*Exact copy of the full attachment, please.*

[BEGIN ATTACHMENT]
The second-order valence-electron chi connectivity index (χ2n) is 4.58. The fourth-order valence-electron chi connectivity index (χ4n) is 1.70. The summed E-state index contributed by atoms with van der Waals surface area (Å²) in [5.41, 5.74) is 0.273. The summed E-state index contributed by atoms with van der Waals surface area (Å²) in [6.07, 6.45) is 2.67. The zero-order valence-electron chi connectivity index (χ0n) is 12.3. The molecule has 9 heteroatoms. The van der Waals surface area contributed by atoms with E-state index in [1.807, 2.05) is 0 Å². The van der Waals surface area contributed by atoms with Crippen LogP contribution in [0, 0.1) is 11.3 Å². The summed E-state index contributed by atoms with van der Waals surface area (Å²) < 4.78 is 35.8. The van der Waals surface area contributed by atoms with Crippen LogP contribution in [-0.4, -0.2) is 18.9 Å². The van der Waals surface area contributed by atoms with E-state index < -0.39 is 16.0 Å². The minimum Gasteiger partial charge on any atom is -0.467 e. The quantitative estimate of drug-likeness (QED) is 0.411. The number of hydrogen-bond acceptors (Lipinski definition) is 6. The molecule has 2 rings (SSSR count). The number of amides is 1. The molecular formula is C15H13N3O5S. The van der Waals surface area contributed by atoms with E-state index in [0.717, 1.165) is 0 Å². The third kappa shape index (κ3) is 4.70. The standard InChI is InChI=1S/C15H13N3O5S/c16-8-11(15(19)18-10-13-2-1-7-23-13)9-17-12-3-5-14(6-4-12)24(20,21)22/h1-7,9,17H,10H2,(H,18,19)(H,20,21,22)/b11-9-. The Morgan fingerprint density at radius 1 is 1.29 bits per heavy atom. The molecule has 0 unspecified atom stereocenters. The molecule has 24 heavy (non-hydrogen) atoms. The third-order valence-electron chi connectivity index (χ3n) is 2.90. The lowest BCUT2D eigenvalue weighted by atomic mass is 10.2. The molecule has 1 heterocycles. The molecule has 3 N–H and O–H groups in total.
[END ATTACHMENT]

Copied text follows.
The second-order valence-electron chi connectivity index (χ2n) is 4.58. The fourth-order valence-electron chi connectivity index (χ4n) is 1.70. The summed E-state index contributed by atoms with van der Waals surface area (Å²) in [5.41, 5.74) is 0.273. The summed E-state index contributed by atoms with van der Waals surface area (Å²) in [6.07, 6.45) is 2.67. The zero-order valence-electron chi connectivity index (χ0n) is 12.3. The molecule has 9 heteroatoms. The van der Waals surface area contributed by atoms with E-state index in [1.807, 2.05) is 0 Å². The van der Waals surface area contributed by atoms with Crippen LogP contribution in [0, 0.1) is 11.3 Å². The summed E-state index contributed by atoms with van der Waals surface area (Å²) < 4.78 is 35.8. The van der Waals surface area contributed by atoms with Crippen LogP contribution in [-0.4, -0.2) is 18.9 Å². The van der Waals surface area contributed by atoms with E-state index < -0.39 is 16.0 Å². The minimum Gasteiger partial charge on any atom is -0.467 e. The quantitative estimate of drug-likeness (QED) is 0.411. The number of hydrogen-bond acceptors (Lipinski definition) is 6. The molecule has 2 rings (SSSR count). The number of amides is 1. The molecular formula is C15H13N3O5S. The van der Waals surface area contributed by atoms with E-state index in [0.717, 1.165) is 0 Å². The third kappa shape index (κ3) is 4.70. The standard InChI is InChI=1S/C15H13N3O5S/c16-8-11(15(19)18-10-13-2-1-7-23-13)9-17-12-3-5-14(6-4-12)24(20,21)22/h1-7,9,17H,10H2,(H,18,19)(H,20,21,22)/b11-9-. The Morgan fingerprint density at radius 1 is 1.29 bits per heavy atom. The molecule has 0 unspecified atom stereocenters. The molecule has 24 heavy (non-hydrogen) atoms. The third-order valence-electron chi connectivity index (χ3n) is 2.90. The lowest BCUT2D eigenvalue weighted by atomic mass is 10.2. The molecule has 1 heterocycles. The molecule has 3 N–H and O–H groups in total.